You know what people say — it’s not just what you know, but who you know. This is true in many cases. Think about your existing network and consider how the people in it might be able to help you on your quest to get a scholarship or grant. Don’t feel shy about approaching them, especially if you have a good relationship. You never know who may be able to help you in ways you never considered before.

5. Consider everything you’ll need for your applications

When applying for scholarships, there are several documents and files you may need to have on hand. Make sure you know how to access your school transcripts, ensure that you have a list of your employers and work experience handy if needed, have your parents’ financial information handy (particularly for filling out the FAFSA) and ask for letters of recommendation from teachers or others so you will have them when you need them.

6. Hone your essay-writing skills

Not all scholarship and grant applications require essays in their applications, but many do. Having a great essay could be the difference between getting a scholarship and leaving money on the table. If you feel your essay-writing skills could use some work, see if one of your current teachers or professors might be willing to help you. If not, look to hiring a tutor to help you craft a winning essay.

7. Be careful with your online profile

These days, your online presence can be extremely important when it comes to your educational or career path. When you are posting to Instagram, or TikTok or any number of social media outlets, always think about how what you are doing might be perceived by organizations that offer scholarships and grants. You would not want a moment of poor judgment to affect your chances of securing those funds (or even worse, affect your chances of attending the school of your choice). Even if you think what you are doing is “private,” anything you put online might find its way into the hands of those you didn’t intend it to.

8. Ensure everything is legit

As with many other things, there are scholarship scams out there. Particularly when applying online, make sure you are dealing with legitimate organizations, and be wary of anyone asking for payments of any kind. Also, if you get a notice saying you have won a scholarship you never even applied for, that may be a red flag.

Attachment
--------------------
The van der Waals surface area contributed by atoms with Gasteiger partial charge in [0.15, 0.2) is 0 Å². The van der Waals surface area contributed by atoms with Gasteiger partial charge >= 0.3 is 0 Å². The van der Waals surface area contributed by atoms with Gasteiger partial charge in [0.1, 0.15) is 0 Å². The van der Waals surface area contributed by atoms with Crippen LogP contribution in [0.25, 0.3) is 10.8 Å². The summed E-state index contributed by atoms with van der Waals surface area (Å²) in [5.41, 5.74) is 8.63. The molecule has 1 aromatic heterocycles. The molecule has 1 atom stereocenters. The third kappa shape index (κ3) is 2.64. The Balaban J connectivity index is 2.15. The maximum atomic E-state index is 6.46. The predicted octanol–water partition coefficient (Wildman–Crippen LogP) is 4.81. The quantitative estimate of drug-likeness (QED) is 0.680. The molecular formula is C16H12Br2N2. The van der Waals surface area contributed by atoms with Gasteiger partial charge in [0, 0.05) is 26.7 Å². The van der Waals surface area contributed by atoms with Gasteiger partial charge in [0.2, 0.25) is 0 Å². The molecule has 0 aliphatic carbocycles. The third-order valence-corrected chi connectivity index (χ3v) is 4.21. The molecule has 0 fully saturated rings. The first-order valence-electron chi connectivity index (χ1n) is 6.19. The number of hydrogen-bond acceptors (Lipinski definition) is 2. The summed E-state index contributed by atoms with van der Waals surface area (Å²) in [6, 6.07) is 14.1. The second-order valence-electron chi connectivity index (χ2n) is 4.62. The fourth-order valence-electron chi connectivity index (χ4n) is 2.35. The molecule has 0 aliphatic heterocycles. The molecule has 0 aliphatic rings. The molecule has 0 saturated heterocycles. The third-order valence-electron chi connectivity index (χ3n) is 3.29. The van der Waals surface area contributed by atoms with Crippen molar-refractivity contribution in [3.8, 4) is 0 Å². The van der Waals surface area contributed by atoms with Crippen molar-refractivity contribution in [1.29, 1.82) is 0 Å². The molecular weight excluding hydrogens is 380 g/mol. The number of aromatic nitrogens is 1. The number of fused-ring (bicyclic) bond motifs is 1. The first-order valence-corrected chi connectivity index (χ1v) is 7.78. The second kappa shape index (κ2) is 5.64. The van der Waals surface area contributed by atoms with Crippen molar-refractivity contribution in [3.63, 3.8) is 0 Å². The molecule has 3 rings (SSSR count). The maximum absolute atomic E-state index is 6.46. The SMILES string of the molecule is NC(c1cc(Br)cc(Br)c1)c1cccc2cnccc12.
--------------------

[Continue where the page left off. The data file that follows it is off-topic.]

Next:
9. Stay on top of deadlines

Don’t let a worthy opportunity pass you by — stay on top scholarship offers and their deadlines. Add the deadlines to your calendar, giving yourself a good amount of time to get the application in after you get the alert. If anything, you should apply early rather than wait for the final deadline day. It would be a shame to miss out on a scholarship or grant that may be perfect for you simply because you missed a deadline.

10. Apply, apply, apply

The more scholarships and grants you apply for, the better your chances may be of receiving one or several of them. And the more awards you get, the more you can chip away at your college bill. So don’t just stop at applying for one or two. Make a list of all the opportunities that fit your eligibility profile and apply to as many as you can.

11. Narrow your focus

That said, while you should apply for as many scholarships and grants for which you are qualified, don’t waste your time on applications for awards that you likely won’t qualify. If you aren’t heavily involved in community service, for example, don’t try to play up your small amount of experience for an award based on active service. Not only is that potentially unfair to applicants who are actually very involved in community service, but it’s likely a wasted effort. Concentrate on the awards for which you have a real chance.

12. Follow directions

When scholarship and grant programs give directions for how to apply, they mean what they say. So if they ask for a 500-word essay and you give them a 1,000-word essay, it’s unlikely they will award you for your extra effort. Instead, your application may be discounted because you did not follow the guidelines they gave. Don’t just skim directions, or follow them loosely. Do exactly what is asked.

Know all your options

Getting scholarships or grants is a great way to help fund your college education and avoid large amounts of college debt. However, if you can’t completely cover your education through these awards, student loans can help. You can go here to learn everything you need to know about federal and private student loans.

Rebecca Stropoli contributed to this report.